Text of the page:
by: Barbara DeMarco-Barrett
Tell us how your show came about.
Honestly, after the 2016 election, I found myself feeling the need for some way, other than yelling into Facebook void, to connect with people. I grew up between Wyoming and South Carolina, and I went to college in D.C., so I have sort of a unique set of political views and I’m friends with many people from all sides of the political spectrum. I think that connecting and realizing how much we all have in common is the most important thing we can be doing now. After studying literature, I am keenly aware of how well various artforms can create an avenue for objective conversations about difficult topics, and I wanted a platform to explore these sometimes taboo topics and create a space for constructive conversations.
I like the title: Humanities for Humanity. At what point did you have the title of your show?
Thank you! The title actually took me a super long time, because I wanted something that would enable me to cover as many topics as possible without being too pigeonholed into a certain area. I don’t think I had my title until the pressure was on and I was recording my demo.
Let's back up a bit. How did you learn of KUCI?
I am not actually sure – I had a friend way back when I was in my early 20s who DJed, so I guess I’ve known about it for about the last 10 years, but I did not know that I, as a community member, could apply for a show until last spring. I was working in marketing and not feeling very creatively fulfilled, so it dawned on me during an acupuncture session that I should check out radio as a medium. I e-mailed Kevin – and, to my great surprise, a week after quitting my marketing job, I got the e-mail about KUCI training, and I’m so lucky to have had the past 6 months or so to focus on my writing and trying out radio as an alternative medium.
Anything surprising about the training you underwent at KUCI?
I immediately loved the community and felt like I had found people who had similar interest, which I was sort of convinced did not exist in Orange County.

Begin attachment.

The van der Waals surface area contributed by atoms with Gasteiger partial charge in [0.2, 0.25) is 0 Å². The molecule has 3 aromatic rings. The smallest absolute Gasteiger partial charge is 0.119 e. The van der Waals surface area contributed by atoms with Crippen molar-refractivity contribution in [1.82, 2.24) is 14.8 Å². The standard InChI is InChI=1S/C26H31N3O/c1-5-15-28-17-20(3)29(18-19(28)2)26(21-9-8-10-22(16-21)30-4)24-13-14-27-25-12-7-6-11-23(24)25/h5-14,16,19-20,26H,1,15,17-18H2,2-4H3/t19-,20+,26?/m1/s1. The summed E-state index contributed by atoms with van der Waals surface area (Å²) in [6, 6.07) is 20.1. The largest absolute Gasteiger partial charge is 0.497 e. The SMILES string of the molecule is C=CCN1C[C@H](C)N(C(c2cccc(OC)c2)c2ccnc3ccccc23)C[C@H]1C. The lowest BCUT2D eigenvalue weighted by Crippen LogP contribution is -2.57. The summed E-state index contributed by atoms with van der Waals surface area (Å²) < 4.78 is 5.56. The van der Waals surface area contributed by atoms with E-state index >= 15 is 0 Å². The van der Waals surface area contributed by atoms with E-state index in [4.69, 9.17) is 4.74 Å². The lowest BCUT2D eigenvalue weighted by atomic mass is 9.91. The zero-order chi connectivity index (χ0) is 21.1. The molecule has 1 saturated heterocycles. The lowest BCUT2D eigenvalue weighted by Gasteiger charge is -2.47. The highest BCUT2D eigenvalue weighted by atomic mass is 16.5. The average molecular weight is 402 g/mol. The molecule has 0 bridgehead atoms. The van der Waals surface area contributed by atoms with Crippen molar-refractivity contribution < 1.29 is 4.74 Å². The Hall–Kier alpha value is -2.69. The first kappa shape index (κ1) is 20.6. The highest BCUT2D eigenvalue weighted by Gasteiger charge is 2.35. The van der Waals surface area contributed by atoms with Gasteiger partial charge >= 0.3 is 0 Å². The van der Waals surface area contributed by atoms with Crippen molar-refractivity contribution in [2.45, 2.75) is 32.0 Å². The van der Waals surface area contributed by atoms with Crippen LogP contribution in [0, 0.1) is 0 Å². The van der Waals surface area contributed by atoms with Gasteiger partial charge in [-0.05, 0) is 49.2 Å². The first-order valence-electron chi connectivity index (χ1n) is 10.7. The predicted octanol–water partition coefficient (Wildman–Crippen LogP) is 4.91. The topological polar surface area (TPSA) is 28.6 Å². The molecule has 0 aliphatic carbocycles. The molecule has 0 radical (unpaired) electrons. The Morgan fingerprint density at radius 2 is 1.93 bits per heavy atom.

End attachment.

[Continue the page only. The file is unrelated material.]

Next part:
Do you have a favorite show of your own thus far?
No, but I will say that I started my show with the idea of having a soapbox, but what I have really learned is the art of listening and how impressive and passionate so many of our peers really are – we just need to start taking the time to look, and most importantly – ask!
How about KUCI in general…any shows you make it a point to listen to?
I love my show neighbors and am sure to always catch their shows! Otherwise, as long as I’m in range, KUCI is what is playing in my car.
And if you’re out of KUCI range, what do you listen to?
Either Crooked Media podcasts (Lovett or Leave it & Pod Save America) or Wilco CDs.
What moved you to do a PA show rather than a music show?
Initially, I was toying with the idea of starting a podcast and thought this would be a good way to break into that; however, I’ve found that more than anything my show has led me back to my roots of writing poetry. But, I love having a space to shine the spotlight on other people’s incredible work, so that motivates me to keep on with the show.
Plans for upcoming shows?
One of my good friends just published an amazing YA novel, and she is from Orange County, as well, so I am really excited to have her on. I also am covering an exciting event at the Bower’s museum about Native American art, which is another area that I’m very passionate about.
Who would be your dream guest?
I would love to have someone on from a big art auction house who was willing to talk about the corruption and borderline money laundering that happens in the artworld, as well as someone who was willing to talk about how terrible Jeff Koons’s “art” is. Or, more optimistically, I would love to have Tracy K. Smith on – she’s one of my all time favorite poets.
Any surprises about KUCI in general?
I love how tightknit the sense of community is!
What would we find on your nightstand?
My glasses, ice water, and my phone/charger.
In your fridge?
Currently, my Blue Apron box!
Words to live by?
“And, yet…” I have found that no matter what you think of any given circumstance, until you live it, you don’t really know anything about it. So, the phrase “and, yet” has a lot of meaning to me.
Barbara DeMarco-Barrett is host of Writers on Writing, Wednesdays at 9 a.m., and a contributor to USA Noir: Best of the Akashic Noir Series (Akashic, 2013). Watch the book trailer at penonfire.com.